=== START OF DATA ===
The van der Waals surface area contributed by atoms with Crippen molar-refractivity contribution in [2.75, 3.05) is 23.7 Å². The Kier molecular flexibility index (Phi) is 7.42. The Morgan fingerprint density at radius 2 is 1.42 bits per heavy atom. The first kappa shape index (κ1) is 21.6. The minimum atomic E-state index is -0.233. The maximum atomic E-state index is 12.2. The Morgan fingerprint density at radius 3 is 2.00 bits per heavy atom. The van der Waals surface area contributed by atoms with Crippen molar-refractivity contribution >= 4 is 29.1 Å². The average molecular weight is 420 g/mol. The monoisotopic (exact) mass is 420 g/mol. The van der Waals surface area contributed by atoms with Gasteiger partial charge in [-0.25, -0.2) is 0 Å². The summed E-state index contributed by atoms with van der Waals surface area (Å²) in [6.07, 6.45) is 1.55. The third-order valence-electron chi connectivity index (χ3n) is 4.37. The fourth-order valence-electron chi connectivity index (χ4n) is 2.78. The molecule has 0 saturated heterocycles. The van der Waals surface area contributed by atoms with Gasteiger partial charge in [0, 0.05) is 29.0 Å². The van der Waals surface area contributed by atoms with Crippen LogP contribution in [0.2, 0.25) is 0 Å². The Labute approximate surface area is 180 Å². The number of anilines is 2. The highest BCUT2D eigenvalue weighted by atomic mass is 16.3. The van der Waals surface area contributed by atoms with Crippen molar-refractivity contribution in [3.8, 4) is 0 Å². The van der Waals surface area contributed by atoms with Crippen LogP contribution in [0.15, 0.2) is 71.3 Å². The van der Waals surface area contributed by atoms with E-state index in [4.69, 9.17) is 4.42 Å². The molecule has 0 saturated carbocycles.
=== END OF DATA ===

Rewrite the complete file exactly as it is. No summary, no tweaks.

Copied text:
The van der Waals surface area contributed by atoms with Crippen molar-refractivity contribution in [2.75, 3.05) is 23.7 Å². The Kier molecular flexibility index (Phi) is 7.42. The Morgan fingerprint density at radius 2 is 1.42 bits per heavy atom. The first kappa shape index (κ1) is 21.6. The minimum atomic E-state index is -0.233. The maximum atomic E-state index is 12.2. The Morgan fingerprint density at radius 3 is 2.00 bits per heavy atom. The van der Waals surface area contributed by atoms with Crippen molar-refractivity contribution >= 4 is 29.1 Å². The average molecular weight is 420 g/mol. The monoisotopic (exact) mass is 420 g/mol. The van der Waals surface area contributed by atoms with Gasteiger partial charge in [-0.25, -0.2) is 0 Å². The summed E-state index contributed by atoms with van der Waals surface area (Å²) in [6.07, 6.45) is 1.55. The third-order valence-electron chi connectivity index (χ3n) is 4.37. The fourth-order valence-electron chi connectivity index (χ4n) is 2.78. The molecule has 0 saturated heterocycles. The van der Waals surface area contributed by atoms with Gasteiger partial charge in [0, 0.05) is 29.0 Å². The van der Waals surface area contributed by atoms with Crippen LogP contribution in [0.2, 0.25) is 0 Å². The Labute approximate surface area is 180 Å². The number of anilines is 2. The highest BCUT2D eigenvalue weighted by atomic mass is 16.3. The van der Waals surface area contributed by atoms with Crippen molar-refractivity contribution in [3.8, 4) is 0 Å². The van der Waals surface area contributed by atoms with Crippen LogP contribution in [0.15, 0.2) is 71.3 Å². The van der Waals surface area contributed by atoms with E-state index in [4.69, 9.17) is 4.42 Å². The molecule has 0 saturated carbocycles.